Arts Access Aotearoa was founded 20 years ago this year on the understanding that all people have the right to engagement with art and to express themselves in ways relevent to their culture. We were then and still are particularly concerned to represent and advocate for groups who would (because of their circumstances) be unheard or over looked. Indeed their rights may not even be known to themselves or others.

In this context it’s relevant that Arts Access Aotearoa is the national organisation that advocates for prisoners to have access to arts. Creative and cultural activities, projects and events are provided by the Department of Corrections in order to aid rehabilitation and positively influence the chances of offenders to not reoffend. It’s a human right to have access to cultural expression and creativity along with education, food and shelter, safety and many others.

In New Zealand we fulfil our obligations as parties to the Universal Declaration of Human Rights that we signed in 1948. Since then additions have strengthened its intentions to provide a safe and fulfilled world.

Under the International Covenant on Economic, Social and Cultural Rights from 1966 is Article 15 which states

  1. The States Parties to the present Covenant recognize the right of everyone:

          (a) To take part in cultural life;

  1. The States Parties to the present Covenant undertake to respect the freedom indispensable for scientific research and creative activity.

I explored these subjects with my colleague and former Human Rights Commissioner, Robyn Hunt, where we led a workshop for delegates at the International Federation of Human Rights Museums held at Te Papa 22 – 24 September.Robyn Hunt at the International Federation of Humang Rights Museums workshop held at Te Papa ‘How do you tell unsafe stories in safe places?’ is a theme in which museums can play a role in reconciliation, bringing understanding (for example) to past conflicts. Museums can be a safe place to look at hard topics. New Zealand’s Te Papa is an experiment (if you will) in how to tell the story of Aotearoa New Zealand - as a progression of peoples and events that have sometimes been very unsafe to talk about. However we are now known for our bi-cultural and multicultural cooperation and as a peaceful nation.

So where does Arts in Corrections fit in? Delegates at the conference were interested to learn that New Zealand has an NGO that works cooperatively with the Department of Corrections to help the Department ensure that our creative and cultural obligations to the UN are met and that prisoners have access to cultural and creative expression. There are too many countries that do not allow prisoners access to basic needs, let alone their human rights, and New Zealand’s example is one of the better stories. However we should not be complacent. Often in times when governments are under economic stress (is there ever a time when they are not?) funding the arts and creativity is seen as a ‘nice to have’ when really it can bring much more than ‘nice’. To understand the value that cultural and artistic expression brings to prisoners’ rehabilitation requires a journey of discovery and innovation along with empirical analysis. We trust that which brings people joy and motivation and identity on the outside can bring the same benefits for offenders seeking or uncovering the same while ‘inside’.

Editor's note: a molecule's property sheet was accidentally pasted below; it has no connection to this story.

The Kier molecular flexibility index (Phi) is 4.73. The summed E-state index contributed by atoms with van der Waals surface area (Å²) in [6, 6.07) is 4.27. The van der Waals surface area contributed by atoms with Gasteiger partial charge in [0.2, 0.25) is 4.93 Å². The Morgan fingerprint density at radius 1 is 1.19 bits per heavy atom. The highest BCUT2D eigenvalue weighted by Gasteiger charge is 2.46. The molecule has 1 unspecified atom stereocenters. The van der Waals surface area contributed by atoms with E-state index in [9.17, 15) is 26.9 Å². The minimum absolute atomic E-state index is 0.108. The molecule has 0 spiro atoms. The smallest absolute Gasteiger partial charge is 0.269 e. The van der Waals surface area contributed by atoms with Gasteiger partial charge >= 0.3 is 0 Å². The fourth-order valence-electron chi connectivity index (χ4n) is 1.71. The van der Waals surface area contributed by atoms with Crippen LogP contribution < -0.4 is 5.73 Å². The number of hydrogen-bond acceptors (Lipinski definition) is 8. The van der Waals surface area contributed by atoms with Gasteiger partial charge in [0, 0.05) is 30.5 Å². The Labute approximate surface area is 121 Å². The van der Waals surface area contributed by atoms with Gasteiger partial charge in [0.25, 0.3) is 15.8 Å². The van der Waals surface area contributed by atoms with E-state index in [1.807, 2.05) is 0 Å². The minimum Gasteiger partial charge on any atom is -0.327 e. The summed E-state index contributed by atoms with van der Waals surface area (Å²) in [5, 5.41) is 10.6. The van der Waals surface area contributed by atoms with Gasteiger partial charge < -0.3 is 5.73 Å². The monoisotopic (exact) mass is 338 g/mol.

How fantastic it was then that ‘Wellington on a Plate’ project for prisoners at Rimutaka Prison offers offenders the opportunity to learn new skills with food preparation, design and cooking. Photo credit: Wellington on a PlateA great opportunity to discover new skills in ‘the art’ of cheffing and food service, it was a pleasure to be invited by the Department of Corrections to attend one of the sold out nights that chef Martin Bosley and his associate’s provided. This project, where prisoners work under leading chefs to prepare and serve restaurant quality food provides many things beyond culinary delights. Most evident to me is that it provides hope. I could see this in the eyes of the men allowed to participate. They had all been working their level best and the results were on out on show – the pressure was high. This was something they could do and do well. Creativity meets hard work meets trust. Sounds like a good recipe? It looked and tasted like fine art to me.

If you have any questions or feedback on this column, or if you would like to let me know about your art, organisation, group or project please email me on


Access to art, a human rights issue


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